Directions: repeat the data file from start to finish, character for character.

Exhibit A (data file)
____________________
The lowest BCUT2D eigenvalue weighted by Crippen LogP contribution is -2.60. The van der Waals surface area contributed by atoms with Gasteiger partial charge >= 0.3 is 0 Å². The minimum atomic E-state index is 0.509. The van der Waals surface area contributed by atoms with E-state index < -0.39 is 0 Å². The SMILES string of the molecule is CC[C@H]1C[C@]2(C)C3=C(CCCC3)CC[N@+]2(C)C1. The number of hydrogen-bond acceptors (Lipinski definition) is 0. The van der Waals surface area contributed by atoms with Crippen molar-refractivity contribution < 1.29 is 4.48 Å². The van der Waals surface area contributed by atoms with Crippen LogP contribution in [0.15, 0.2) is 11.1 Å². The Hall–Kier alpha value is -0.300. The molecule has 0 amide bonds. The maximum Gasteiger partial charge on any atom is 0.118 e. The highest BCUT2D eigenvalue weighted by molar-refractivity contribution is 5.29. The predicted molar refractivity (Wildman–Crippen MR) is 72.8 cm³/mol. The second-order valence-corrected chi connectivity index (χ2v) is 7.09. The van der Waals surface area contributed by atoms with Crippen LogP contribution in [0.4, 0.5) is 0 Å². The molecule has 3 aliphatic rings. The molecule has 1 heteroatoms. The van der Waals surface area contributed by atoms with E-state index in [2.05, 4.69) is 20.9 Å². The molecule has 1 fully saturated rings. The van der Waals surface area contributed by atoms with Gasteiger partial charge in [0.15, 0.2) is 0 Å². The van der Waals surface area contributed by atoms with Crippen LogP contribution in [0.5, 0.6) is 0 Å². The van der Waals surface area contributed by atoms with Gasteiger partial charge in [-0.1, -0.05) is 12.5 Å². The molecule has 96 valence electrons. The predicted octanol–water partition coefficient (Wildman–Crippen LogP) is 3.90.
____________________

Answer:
The lowest BCUT2D eigenvalue weighted by Crippen LogP contribution is -2.60. The van der Waals surface area contributed by atoms with Gasteiger partial charge >= 0.3 is 0 Å². The minimum atomic E-state index is 0.509. The van der Waals surface area contributed by atoms with E-state index < -0.39 is 0 Å². The SMILES string of the molecule is CC[C@H]1C[C@]2(C)C3=C(CCCC3)CC[N@+]2(C)C1. The number of hydrogen-bond acceptors (Lipinski definition) is 0. The van der Waals surface area contributed by atoms with Crippen molar-refractivity contribution < 1.29 is 4.48 Å². The van der Waals surface area contributed by atoms with Crippen LogP contribution in [0.15, 0.2) is 11.1 Å². The Hall–Kier alpha value is -0.300. The molecule has 0 amide bonds. The maximum Gasteiger partial charge on any atom is 0.118 e. The highest BCUT2D eigenvalue weighted by molar-refractivity contribution is 5.29. The predicted molar refractivity (Wildman–Crippen MR) is 72.8 cm³/mol. The second-order valence-corrected chi connectivity index (χ2v) is 7.09. The van der Waals surface area contributed by atoms with Crippen LogP contribution in [0.4, 0.5) is 0 Å². The molecule has 3 aliphatic rings. The molecule has 1 heteroatoms. The van der Waals surface area contributed by atoms with E-state index in [2.05, 4.69) is 20.9 Å². The molecule has 1 fully saturated rings. The van der Waals surface area contributed by atoms with Gasteiger partial charge in [0.15, 0.2) is 0 Å². The van der Waals surface area contributed by atoms with Crippen LogP contribution in [0.5, 0.6) is 0 Å². The van der Waals surface area contributed by atoms with Gasteiger partial charge in [-0.1, -0.05) is 12.5 Å². The molecule has 96 valence electrons. The predicted octanol–water partition coefficient (Wildman–Crippen LogP) is 3.90.